What have I made so far?
I love chips (fries) and usually make them in my Actifry. But plain strips get old, so thought I would try my hand at curly fries.
These were easy to make: spiralize a few large potatoes, throw them in a fairly large baking pan, drizzle with oil, salt, pepper and a little paprika, and bake them on quite a high heat (220°C). There you have it! Next time I am going to see how well they fare in my Actifry!
I’ve also used the spiralizer to slice vegetables really thinly. Admittedly, some don’t hold their spiral shape too well, but still produce a fine, thin cut which is perfect for things like onions, which I love raw on salads but don’t like too thick.
Lastly, I’ve created delicate little spirals with limes which I used to garnish a lime and poppy cake (look out for the recipe coming soon).
Here’s a recap of the spiralizer’s glowing positive points and a look at some of the more negative aspects I personally found.
- It looks gorgeous. Sleek, glossy and very modern.
- The developers have thought carefully about ease of use, such as the protective blade holder and quick assembly.
- It is intuitive, easy to take care of and the fact that it’s dishwasher safe means that there is no laborious clean up.
- It provides a healthy option to pasta, as well as cutting, slicing and spiralizing a whole host of vegetables and fruit in a new way.
- It is advertised as being very steady on a work surface (there is even a special lever to hold things in place). However, I found that it did still wobble around and I really had to press down tight to keep it still when spiralizing.
- You need a straight edge on both sides of the food for the teeth and blade to get a firm hold, which means that you need to cut and shape the food, resulting in a little waste. I also had problems with certain things attaching, such as carrots (they need to be very thick) and cabbage.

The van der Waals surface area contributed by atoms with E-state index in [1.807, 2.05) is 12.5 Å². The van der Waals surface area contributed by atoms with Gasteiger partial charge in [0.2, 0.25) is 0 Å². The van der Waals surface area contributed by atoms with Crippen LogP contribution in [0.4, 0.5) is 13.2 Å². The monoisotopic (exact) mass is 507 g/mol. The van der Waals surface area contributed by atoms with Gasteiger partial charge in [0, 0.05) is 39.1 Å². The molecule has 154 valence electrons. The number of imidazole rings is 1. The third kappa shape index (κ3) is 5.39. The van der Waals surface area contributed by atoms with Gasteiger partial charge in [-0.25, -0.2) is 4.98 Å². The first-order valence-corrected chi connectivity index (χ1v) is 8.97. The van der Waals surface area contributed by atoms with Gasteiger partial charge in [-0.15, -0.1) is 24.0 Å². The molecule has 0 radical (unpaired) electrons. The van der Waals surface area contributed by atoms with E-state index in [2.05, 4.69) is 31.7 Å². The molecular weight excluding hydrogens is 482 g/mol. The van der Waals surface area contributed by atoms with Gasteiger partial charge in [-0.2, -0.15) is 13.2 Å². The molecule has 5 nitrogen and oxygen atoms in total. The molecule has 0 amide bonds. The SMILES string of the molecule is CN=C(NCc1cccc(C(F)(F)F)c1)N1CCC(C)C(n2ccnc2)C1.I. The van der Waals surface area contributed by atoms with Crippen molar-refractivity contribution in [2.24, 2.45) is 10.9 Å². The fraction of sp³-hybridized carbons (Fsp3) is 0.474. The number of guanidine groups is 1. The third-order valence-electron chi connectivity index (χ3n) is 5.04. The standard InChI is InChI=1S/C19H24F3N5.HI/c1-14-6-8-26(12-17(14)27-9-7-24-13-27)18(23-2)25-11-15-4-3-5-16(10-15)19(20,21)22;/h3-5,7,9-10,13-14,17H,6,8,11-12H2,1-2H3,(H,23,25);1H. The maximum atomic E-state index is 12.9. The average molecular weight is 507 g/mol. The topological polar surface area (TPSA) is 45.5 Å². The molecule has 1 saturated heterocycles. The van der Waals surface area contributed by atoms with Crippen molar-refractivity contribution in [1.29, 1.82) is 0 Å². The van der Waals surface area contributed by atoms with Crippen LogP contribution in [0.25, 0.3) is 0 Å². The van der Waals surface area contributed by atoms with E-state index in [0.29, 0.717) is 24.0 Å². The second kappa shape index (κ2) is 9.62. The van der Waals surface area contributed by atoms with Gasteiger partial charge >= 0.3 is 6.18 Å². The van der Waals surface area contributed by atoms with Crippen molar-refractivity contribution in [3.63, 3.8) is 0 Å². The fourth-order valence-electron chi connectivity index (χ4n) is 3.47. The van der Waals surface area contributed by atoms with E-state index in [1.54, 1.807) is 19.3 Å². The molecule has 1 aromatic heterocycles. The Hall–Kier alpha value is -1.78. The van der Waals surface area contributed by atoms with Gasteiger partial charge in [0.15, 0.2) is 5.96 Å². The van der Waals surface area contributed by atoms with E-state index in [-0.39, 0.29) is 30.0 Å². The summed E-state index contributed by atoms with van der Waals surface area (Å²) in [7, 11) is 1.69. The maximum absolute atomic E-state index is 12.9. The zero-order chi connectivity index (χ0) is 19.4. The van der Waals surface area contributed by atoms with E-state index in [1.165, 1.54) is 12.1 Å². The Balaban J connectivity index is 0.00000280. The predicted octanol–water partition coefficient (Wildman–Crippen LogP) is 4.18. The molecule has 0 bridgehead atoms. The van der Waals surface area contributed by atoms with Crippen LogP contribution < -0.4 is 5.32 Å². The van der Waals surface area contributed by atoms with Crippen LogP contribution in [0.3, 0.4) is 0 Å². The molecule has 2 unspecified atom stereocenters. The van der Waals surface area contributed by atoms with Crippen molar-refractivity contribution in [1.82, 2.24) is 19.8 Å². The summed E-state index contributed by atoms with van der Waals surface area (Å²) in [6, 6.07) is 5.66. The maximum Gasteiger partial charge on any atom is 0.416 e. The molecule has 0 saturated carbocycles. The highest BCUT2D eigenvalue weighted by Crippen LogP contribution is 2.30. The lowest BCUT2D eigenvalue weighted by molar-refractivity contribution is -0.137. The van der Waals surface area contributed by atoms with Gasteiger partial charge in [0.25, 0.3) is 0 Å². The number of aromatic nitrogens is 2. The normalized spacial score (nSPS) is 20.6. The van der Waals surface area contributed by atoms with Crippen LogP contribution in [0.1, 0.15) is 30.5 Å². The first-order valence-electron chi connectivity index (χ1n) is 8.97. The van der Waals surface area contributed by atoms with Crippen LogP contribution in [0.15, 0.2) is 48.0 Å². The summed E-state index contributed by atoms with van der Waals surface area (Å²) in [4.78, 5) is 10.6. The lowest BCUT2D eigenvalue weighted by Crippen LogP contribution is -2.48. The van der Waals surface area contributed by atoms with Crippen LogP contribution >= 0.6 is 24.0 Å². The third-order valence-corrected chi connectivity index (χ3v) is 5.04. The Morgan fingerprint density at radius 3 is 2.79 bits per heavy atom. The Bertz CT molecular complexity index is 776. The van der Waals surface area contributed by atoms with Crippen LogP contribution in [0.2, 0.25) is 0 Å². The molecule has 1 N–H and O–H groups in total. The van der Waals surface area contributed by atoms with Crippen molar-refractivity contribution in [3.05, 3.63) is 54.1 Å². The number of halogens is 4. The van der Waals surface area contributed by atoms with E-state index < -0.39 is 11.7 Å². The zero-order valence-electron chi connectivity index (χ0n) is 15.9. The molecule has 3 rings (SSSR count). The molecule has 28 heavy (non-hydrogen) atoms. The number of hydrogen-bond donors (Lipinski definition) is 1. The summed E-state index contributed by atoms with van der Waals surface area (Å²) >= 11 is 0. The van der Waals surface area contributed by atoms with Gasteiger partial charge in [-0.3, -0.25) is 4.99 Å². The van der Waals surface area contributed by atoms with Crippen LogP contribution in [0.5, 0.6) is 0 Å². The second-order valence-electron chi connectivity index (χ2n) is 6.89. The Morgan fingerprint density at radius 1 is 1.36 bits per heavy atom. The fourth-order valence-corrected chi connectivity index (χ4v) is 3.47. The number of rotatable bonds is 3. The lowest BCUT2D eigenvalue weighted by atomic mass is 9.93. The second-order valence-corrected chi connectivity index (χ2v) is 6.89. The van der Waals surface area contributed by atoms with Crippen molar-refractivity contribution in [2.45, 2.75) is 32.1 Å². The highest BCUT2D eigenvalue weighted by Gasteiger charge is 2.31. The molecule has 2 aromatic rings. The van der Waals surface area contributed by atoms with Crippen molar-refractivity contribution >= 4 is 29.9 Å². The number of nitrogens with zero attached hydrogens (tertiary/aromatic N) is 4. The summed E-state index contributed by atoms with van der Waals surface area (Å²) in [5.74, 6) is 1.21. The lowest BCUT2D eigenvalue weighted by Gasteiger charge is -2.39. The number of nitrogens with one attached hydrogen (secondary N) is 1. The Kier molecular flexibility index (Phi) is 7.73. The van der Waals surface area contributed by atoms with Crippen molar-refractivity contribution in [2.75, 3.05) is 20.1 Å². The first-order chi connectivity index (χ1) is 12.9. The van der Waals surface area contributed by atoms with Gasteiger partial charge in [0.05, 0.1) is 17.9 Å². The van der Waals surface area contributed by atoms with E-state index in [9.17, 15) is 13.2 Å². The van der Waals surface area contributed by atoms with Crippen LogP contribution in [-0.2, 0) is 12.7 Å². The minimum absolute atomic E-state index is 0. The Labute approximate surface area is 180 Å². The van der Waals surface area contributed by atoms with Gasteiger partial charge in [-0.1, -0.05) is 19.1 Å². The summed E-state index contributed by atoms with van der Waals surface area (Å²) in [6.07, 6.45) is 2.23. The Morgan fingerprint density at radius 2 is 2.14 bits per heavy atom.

- Although you can take the spiralizer apart to clean it, softer foods (such as limes) were tricky to clean off the blade, and left behind a bit of mess. However, there is a reason why certain foods are recommended more than others, and if you’re like me and choose to go against the grain, this is to be expected!
- The platform seems a little bit of a weird angle: it’s not really high enough to get a plate or bowl under, meaning that food can just drop off the end, and a little all over the place.
So, there you have it. The burning question is, would I recommend buying one? While I’ve loved using it so far, and am genuinely excited to see what else I can come up, I also wonder if it is one of those gadgets I might quickly lose interest in, only for it to end up in the back of the cupboard. However, if you want a healthier alternative to pasta, eat loads of stir-fries and colourful salads, then absolutely – it will make your life a ton easier!
*** Disclaimer ***
This OXO product was gifted to me for the purpose of providing an honest, balanced review; however, I did not receive any payment for writing this.
In addition, I have not received payment from OXO for any of the links included in the review. They have been added for the sole purpose of making it easier for readers to locate the product, should they so wish.
All views stated (as well as the photos) are my own and reflect my personal, unbiased opinion after using the product.